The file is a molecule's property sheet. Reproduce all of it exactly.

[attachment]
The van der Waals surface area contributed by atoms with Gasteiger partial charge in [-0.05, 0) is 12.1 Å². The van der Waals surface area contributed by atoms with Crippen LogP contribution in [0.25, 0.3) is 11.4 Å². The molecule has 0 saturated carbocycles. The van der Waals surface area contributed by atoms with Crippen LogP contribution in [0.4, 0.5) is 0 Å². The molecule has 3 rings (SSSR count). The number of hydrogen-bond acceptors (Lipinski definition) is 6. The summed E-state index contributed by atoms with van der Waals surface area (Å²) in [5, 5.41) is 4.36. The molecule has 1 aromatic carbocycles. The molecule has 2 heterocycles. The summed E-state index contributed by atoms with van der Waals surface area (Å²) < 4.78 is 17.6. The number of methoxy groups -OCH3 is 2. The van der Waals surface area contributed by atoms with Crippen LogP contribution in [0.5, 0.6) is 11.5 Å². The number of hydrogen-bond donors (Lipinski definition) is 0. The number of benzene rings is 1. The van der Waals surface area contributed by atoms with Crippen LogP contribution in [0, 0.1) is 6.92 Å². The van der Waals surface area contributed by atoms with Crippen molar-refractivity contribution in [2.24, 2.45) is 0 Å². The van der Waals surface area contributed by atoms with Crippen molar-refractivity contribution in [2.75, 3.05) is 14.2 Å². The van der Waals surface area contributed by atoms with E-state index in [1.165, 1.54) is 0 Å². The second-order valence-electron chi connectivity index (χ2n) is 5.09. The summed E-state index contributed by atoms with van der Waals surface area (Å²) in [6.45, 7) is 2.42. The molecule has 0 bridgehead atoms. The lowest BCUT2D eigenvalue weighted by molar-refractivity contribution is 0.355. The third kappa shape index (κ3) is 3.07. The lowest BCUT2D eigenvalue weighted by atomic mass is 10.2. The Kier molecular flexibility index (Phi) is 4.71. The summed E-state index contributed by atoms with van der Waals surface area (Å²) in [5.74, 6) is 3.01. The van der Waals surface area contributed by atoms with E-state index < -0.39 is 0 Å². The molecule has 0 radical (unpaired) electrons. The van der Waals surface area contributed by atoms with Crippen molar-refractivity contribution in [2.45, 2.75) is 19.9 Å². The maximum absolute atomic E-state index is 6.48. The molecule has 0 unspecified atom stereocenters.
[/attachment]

The van der Waals surface area contributed by atoms with Gasteiger partial charge in [-0.05, 0) is 12.1 Å². The van der Waals surface area contributed by atoms with Crippen LogP contribution in [0.25, 0.3) is 11.4 Å². The molecule has 0 saturated carbocycles. The van der Waals surface area contributed by atoms with Crippen LogP contribution in [0.4, 0.5) is 0 Å². The molecule has 3 rings (SSSR count). The number of hydrogen-bond acceptors (Lipinski definition) is 6. The summed E-state index contributed by atoms with van der Waals surface area (Å²) in [5, 5.41) is 4.36. The molecule has 1 aromatic carbocycles. The molecule has 2 heterocycles. The summed E-state index contributed by atoms with van der Waals surface area (Å²) < 4.78 is 17.6. The number of methoxy groups -OCH3 is 2. The van der Waals surface area contributed by atoms with Crippen LogP contribution in [0.5, 0.6) is 11.5 Å². The number of hydrogen-bond donors (Lipinski definition) is 0. The number of benzene rings is 1. The van der Waals surface area contributed by atoms with Crippen LogP contribution in [0, 0.1) is 6.92 Å². The van der Waals surface area contributed by atoms with Crippen molar-refractivity contribution in [2.24, 2.45) is 0 Å². The van der Waals surface area contributed by atoms with Crippen molar-refractivity contribution in [2.75, 3.05) is 14.2 Å². The van der Waals surface area contributed by atoms with E-state index in [1.165, 1.54) is 0 Å². The second-order valence-electron chi connectivity index (χ2n) is 5.09. The summed E-state index contributed by atoms with van der Waals surface area (Å²) in [6.45, 7) is 2.42. The molecule has 0 bridgehead atoms. The lowest BCUT2D eigenvalue weighted by molar-refractivity contribution is 0.355. The third kappa shape index (κ3) is 3.07. The lowest BCUT2D eigenvalue weighted by atomic mass is 10.2. The Kier molecular flexibility index (Phi) is 4.71. The summed E-state index contributed by atoms with van der Waals surface area (Å²) in [5.74, 6) is 3.01. The van der Waals surface area contributed by atoms with E-state index < -0.39 is 0 Å². The molecule has 0 radical (unpaired) electrons. The van der Waals surface area contributed by atoms with Crippen molar-refractivity contribution in [2.45, 2.75) is 19.9 Å². The maximum absolute atomic E-state index is 6.48. The molecule has 0 unspecified atom stereocenters.